CRL is a provider of social housing insurance for developers, social landlords, local authorities, housing associations and community led self build projects. This article aims to provide an introduction to how groups of people in local communities can come together to self build affordable housing and we will also look at some of the financing incentives available and the importance of social housing insurance.
Self-build is a key element of the government’s strategy to create more affordable homes. At one point these projects were fraught with difficulty: planning permission red tape, limited land availability, and the reluctance of lenders to provide the needed financing. New measures announced in September 2013 opened up the market to Britons on lower incomes. Incentives for community self builds included:
- Grants for community self-builders
- Ability to apply for money from the Affordable Homes Guarantees Programme
- Freeing up more available building land and making accessible to community self builders
- Improving access to previously developed plots and unused public sector land
New planning guidance was introduced to ensure that councils support aspiring self-builders and establish the demand for self-build in their areas. One such measure was the compiling of a local register of those who want to build their own homes so that they received priority when new brownfield sites were available.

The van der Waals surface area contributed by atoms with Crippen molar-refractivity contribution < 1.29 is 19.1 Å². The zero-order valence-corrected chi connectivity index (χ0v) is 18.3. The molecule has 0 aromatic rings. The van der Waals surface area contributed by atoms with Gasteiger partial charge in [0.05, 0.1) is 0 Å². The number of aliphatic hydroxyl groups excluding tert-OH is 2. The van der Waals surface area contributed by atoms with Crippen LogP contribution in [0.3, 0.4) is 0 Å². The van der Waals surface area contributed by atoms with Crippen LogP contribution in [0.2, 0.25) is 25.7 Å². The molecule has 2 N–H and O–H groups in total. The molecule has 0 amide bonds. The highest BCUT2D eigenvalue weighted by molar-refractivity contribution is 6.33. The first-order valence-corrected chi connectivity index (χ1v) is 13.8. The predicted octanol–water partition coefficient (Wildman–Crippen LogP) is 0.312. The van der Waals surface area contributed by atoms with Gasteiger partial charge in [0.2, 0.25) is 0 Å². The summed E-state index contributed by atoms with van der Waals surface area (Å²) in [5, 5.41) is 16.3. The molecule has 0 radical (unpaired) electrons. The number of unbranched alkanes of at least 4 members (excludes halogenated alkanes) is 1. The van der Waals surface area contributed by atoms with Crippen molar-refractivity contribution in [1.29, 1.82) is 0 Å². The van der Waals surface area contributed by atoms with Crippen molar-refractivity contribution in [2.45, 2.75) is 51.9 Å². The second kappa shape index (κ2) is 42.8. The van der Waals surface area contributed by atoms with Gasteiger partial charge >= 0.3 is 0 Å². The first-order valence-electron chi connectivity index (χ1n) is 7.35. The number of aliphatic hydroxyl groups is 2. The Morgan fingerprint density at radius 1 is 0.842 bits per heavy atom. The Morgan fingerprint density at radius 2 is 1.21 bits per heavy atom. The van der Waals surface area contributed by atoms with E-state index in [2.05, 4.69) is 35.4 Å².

Council Tax discounts were applied to self-build family annexes, eliminating a penalty surcharge that had previously been in place. Self-builders were also exempted from paying Section 105 tariffs and the community infrastructure tax, measures that reduced the cost of self-build by thousands.
The Homes and Communities Agency’s large assortment of smaller plots identified which ones were ideal for self-build projects. The Community Right to Reclaim Land was also enhanced to facilitate the release and sale of redundant public sector land for self-build projects.
These measures helped change the public misconception that self-build was an option limited to those with vast personal financial resources. In the 2012-2013 financial year just under 11,000 self-build projects were completed. It is hoped that further progres can be made and self-build can be established as a more mainstream option. It is estimated that the self build industry is currently worth nearly £4 billion for the country’s economy.
Councils all over the UK are bringing forward sites and providing support to self-builders. Many developers are also embracing the self-build business model, with thousands of individual plots assigned to different projects in England.
Lenders have traditionally been reluctant to provide a mortgage to self-builders before the home has been constructed and valued, so the government approached them about providing more support for self-build projects. Several lenders now offer self-build loans. Additionally the government made £47 million in loan money available to help individual self-builders and community groups.
When self-build becomes a group endeavour, people on low incomes are able to build their own homes at a reduced costs. There are also social and possibly professional benefits: they get to know their future neighbours and they learn construction skills that could translate into future employment in the building industry.